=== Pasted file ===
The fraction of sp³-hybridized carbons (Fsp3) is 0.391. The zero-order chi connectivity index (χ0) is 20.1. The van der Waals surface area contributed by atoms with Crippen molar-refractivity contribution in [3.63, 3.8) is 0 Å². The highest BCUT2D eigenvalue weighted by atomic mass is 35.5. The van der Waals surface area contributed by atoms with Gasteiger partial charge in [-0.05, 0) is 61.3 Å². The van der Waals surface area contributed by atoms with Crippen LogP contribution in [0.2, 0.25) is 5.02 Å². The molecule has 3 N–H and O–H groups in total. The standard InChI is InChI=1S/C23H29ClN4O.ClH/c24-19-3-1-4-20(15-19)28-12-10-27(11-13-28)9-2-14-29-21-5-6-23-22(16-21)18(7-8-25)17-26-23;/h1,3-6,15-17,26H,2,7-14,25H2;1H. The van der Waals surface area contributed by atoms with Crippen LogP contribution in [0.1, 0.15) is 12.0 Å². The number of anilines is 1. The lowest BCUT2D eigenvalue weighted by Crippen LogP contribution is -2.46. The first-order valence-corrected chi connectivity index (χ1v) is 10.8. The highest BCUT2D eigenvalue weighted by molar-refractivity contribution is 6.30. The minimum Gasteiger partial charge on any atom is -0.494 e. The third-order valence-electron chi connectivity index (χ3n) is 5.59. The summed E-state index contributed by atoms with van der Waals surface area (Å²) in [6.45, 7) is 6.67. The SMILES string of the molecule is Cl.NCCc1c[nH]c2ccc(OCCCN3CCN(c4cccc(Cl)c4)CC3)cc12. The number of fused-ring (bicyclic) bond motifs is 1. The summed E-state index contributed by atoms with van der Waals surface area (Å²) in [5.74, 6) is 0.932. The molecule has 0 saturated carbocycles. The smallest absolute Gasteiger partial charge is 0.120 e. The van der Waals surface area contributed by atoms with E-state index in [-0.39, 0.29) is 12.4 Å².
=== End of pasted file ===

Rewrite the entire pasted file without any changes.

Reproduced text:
The fraction of sp³-hybridized carbons (Fsp3) is 0.391. The zero-order chi connectivity index (χ0) is 20.1. The van der Waals surface area contributed by atoms with Crippen molar-refractivity contribution in [3.63, 3.8) is 0 Å². The highest BCUT2D eigenvalue weighted by atomic mass is 35.5. The van der Waals surface area contributed by atoms with Gasteiger partial charge in [-0.05, 0) is 61.3 Å². The van der Waals surface area contributed by atoms with Crippen LogP contribution in [0.2, 0.25) is 5.02 Å². The molecule has 3 N–H and O–H groups in total. The standard InChI is InChI=1S/C23H29ClN4O.ClH/c24-19-3-1-4-20(15-19)28-12-10-27(11-13-28)9-2-14-29-21-5-6-23-22(16-21)18(7-8-25)17-26-23;/h1,3-6,15-17,26H,2,7-14,25H2;1H. The van der Waals surface area contributed by atoms with Crippen LogP contribution in [0.1, 0.15) is 12.0 Å². The number of anilines is 1. The lowest BCUT2D eigenvalue weighted by Crippen LogP contribution is -2.46. The first-order valence-corrected chi connectivity index (χ1v) is 10.8. The highest BCUT2D eigenvalue weighted by molar-refractivity contribution is 6.30. The minimum Gasteiger partial charge on any atom is -0.494 e. The third-order valence-electron chi connectivity index (χ3n) is 5.59. The summed E-state index contributed by atoms with van der Waals surface area (Å²) in [6.45, 7) is 6.67. The SMILES string of the molecule is Cl.NCCc1c[nH]c2ccc(OCCCN3CCN(c4cccc(Cl)c4)CC3)cc12. The number of fused-ring (bicyclic) bond motifs is 1. The summed E-state index contributed by atoms with van der Waals surface area (Å²) in [5.74, 6) is 0.932. The molecule has 0 saturated carbocycles. The smallest absolute Gasteiger partial charge is 0.120 e. The van der Waals surface area contributed by atoms with E-state index in [-0.39, 0.29) is 12.4 Å².